Private placement (private investment capital), are funds invested in a company from private investors in the form of stocks or bonds. Private placement is a convenient way to gain capital.
- Do not require the assistance of brokers or underwriters
- Considerably less expensive and time consuming, than a public offering
- Makes gaining capital possible for more risky ventures or start-up firms
- Enables small business owners to hand0-pick investors with common interests
- Common interest investors can use their experience to assist the venture in gaining success
- In the United States, private placements do not have to be registered with the SEC
- Suitable investors can be difficult to find, especially in multiple states
- Privately placed securities are often sold way below their market value
- Companies using a private placement may have to hand over more equity because of the greater risk being taken on by their investors.
There are rules and regulations about who can invest in a private placement, how much an investor can earn through a private placement, and in how many private placements an investor may be involved. These rules are specified in the 1933 Securities Act, Section 4(2) & Regulation D.
Section 4(2) exempts companies wishing to sell under $5 million in securities to a small number of accredited investors from registering with the SEC. Businesses taking advantage of private placements are required to:
- Only seek investments from current company mangers or accredited investors who have a preexisting relationship with the company
- Provide potential investors with recent financial statements
- Provide potential investors with a list of risk factors associated with the investment
- Invite potential investors to inspect their facilities
Regulation D of the 1933 Securities act was adopted in 1982 and has been revised several times since then. It consists of six rules (numbered 501 through 506).
Rule 501 – 503: Define an Accredited Investor, Explain the conditions of a private placement, and establish other conditions that apply throughout the bill.
Rule 504: provides an exemption from the registration requirements of the federal securities laws for some companies when they offer and sell up to $1,000,000 of their securities in any 12-month period.
Rule 505: allows some companies offering their securities to have those securities exempted from the registration requirements of the federal securities laws. To qualify for this exemption, a company:
- Can only offer and sell up to $5 million of its securities in any 12-month period;
- May sell to an unlimited number of “accredited investors” and up to 35 other persons who do not need to satisfy the sophistication or wealth standards associated with other exemptions;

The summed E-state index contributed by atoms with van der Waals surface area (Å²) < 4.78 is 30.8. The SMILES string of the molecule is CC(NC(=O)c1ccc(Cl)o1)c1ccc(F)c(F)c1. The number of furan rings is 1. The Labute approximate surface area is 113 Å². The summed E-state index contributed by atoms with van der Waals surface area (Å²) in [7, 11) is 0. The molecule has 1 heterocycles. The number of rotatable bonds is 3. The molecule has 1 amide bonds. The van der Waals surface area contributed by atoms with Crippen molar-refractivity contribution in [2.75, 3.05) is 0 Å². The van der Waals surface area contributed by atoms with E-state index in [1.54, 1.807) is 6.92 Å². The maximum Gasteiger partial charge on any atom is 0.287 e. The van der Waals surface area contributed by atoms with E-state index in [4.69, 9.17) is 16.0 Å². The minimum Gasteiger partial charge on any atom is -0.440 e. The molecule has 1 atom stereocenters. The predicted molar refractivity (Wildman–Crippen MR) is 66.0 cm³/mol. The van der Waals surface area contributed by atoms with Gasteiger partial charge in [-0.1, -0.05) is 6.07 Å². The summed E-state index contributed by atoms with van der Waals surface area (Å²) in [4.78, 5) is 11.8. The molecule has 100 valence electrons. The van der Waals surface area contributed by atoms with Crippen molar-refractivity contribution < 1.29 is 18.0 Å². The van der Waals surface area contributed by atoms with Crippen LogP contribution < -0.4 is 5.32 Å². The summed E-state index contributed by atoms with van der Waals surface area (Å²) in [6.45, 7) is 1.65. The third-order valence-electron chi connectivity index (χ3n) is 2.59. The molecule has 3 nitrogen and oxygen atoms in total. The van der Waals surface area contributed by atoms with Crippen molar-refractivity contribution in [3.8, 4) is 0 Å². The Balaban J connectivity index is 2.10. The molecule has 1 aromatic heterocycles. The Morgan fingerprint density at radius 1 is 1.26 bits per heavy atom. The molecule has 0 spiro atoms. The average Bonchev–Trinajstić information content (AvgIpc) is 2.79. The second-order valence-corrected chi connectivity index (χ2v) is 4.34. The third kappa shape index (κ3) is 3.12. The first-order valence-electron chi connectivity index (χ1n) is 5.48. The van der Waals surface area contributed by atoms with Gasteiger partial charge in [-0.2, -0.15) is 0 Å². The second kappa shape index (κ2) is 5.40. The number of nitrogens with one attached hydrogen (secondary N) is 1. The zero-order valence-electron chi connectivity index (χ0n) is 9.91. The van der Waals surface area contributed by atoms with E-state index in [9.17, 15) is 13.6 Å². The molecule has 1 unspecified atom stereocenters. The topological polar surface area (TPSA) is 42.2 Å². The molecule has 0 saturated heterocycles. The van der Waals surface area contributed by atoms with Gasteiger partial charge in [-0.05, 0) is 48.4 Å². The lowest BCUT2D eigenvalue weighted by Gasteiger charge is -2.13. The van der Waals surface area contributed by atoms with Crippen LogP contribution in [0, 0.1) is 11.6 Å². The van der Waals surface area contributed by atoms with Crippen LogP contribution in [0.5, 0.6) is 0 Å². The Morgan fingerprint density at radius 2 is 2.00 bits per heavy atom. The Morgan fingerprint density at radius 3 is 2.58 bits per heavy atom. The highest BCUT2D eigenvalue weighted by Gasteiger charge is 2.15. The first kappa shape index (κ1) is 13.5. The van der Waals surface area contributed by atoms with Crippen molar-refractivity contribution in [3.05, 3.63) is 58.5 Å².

- Must inform purchasers that they receive “restricted” securities, meaning that the securities cannot be sold for six months or longer without registering them; and
- Cannot use general solicitation or advertising to sell the securities.
Rule 506: is considered a “safe harbor” for the private offering exemption of Section 4(2) of the Securities Act. Companies using the Rule 506 exemption can raise an unlimited amount of money. A company can be assured it is within the Section 4(2) exemption by satisfying the following standards:
- The company cannot use general solicitation or advertising to market the securities;
- The company may sell its securities to an unlimited number of “accredited investors” and up to 35 other purchases. Unlike Rule 505, all non-accredited investors, either alone or with a purchaser representative, must be sophisticated—that is, they must have sufficient knowledge and experience in financial and business matters to make them capable of evaluating the merits and risks of the prospective investment;
- Companies must decide what information to give to accredited investors, so long as it does not violate the antifraud prohibitions of the federal securities laws. But companies must give non-accredited investors disclosure documents that are generally the same as those used in registered offerings. If a company provides information to accredited investors, it must make this information available to non-accredited investors as well;
- The company must be available to answer questions by prospective purchasers;
- Financial statement requirements are the same as for Rule 505; and
- Purchasers receive “restricted” securities, meaning that the securities cannot be sold for at least a year without registering them.
At salesleads.tv, we can provide leads to accredited investors, many who have a proven history of private placement investments. Private placement is a very effective way to acquire the capital you need to start a company, but be sure to mind your p’s and q’s so the end result is positive for everyone involved!